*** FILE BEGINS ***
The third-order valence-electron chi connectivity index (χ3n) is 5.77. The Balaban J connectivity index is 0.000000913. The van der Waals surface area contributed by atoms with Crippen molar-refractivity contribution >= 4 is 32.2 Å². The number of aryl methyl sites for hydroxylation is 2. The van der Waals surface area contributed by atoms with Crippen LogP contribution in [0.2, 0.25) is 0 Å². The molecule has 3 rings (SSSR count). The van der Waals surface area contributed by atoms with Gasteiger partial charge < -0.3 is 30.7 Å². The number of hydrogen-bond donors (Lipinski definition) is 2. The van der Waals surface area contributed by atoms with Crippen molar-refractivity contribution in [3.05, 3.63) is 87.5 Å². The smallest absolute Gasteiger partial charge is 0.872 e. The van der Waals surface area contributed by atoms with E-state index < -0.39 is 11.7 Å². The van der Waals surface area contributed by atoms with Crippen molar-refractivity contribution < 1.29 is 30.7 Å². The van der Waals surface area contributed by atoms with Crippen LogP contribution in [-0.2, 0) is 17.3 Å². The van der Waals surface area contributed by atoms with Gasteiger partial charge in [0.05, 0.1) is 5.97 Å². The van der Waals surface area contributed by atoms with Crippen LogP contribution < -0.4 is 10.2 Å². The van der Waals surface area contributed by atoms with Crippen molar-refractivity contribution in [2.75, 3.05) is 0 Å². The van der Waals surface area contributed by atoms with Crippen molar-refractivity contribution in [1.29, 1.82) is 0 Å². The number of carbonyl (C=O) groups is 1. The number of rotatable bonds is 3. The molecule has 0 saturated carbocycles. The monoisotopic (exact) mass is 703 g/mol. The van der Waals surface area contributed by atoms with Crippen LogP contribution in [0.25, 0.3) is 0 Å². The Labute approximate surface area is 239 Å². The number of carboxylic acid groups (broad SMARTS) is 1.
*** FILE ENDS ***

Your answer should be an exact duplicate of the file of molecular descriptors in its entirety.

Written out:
The third-order valence-electron chi connectivity index (χ3n) is 5.77. The Balaban J connectivity index is 0.000000913. The van der Waals surface area contributed by atoms with Crippen molar-refractivity contribution >= 4 is 32.2 Å². The number of aryl methyl sites for hydroxylation is 2. The van der Waals surface area contributed by atoms with Crippen LogP contribution in [0.2, 0.25) is 0 Å². The molecule has 3 rings (SSSR count). The van der Waals surface area contributed by atoms with Gasteiger partial charge < -0.3 is 30.7 Å². The number of hydrogen-bond donors (Lipinski definition) is 2. The van der Waals surface area contributed by atoms with Crippen molar-refractivity contribution in [3.05, 3.63) is 87.5 Å². The smallest absolute Gasteiger partial charge is 0.872 e. The van der Waals surface area contributed by atoms with E-state index < -0.39 is 11.7 Å². The van der Waals surface area contributed by atoms with Crippen molar-refractivity contribution < 1.29 is 30.7 Å². The van der Waals surface area contributed by atoms with Crippen LogP contribution in [-0.2, 0) is 17.3 Å². The van der Waals surface area contributed by atoms with Gasteiger partial charge in [0.05, 0.1) is 5.97 Å². The van der Waals surface area contributed by atoms with Crippen LogP contribution < -0.4 is 10.2 Å². The van der Waals surface area contributed by atoms with Crippen molar-refractivity contribution in [2.75, 3.05) is 0 Å². The van der Waals surface area contributed by atoms with Crippen molar-refractivity contribution in [1.29, 1.82) is 0 Å². The number of carbonyl (C=O) groups is 1. The number of rotatable bonds is 3. The molecule has 0 saturated carbocycles. The monoisotopic (exact) mass is 703 g/mol. The van der Waals surface area contributed by atoms with Crippen LogP contribution in [0.25, 0.3) is 0 Å². The Labute approximate surface area is 239 Å². The number of carboxylic acid groups (broad SMARTS) is 1.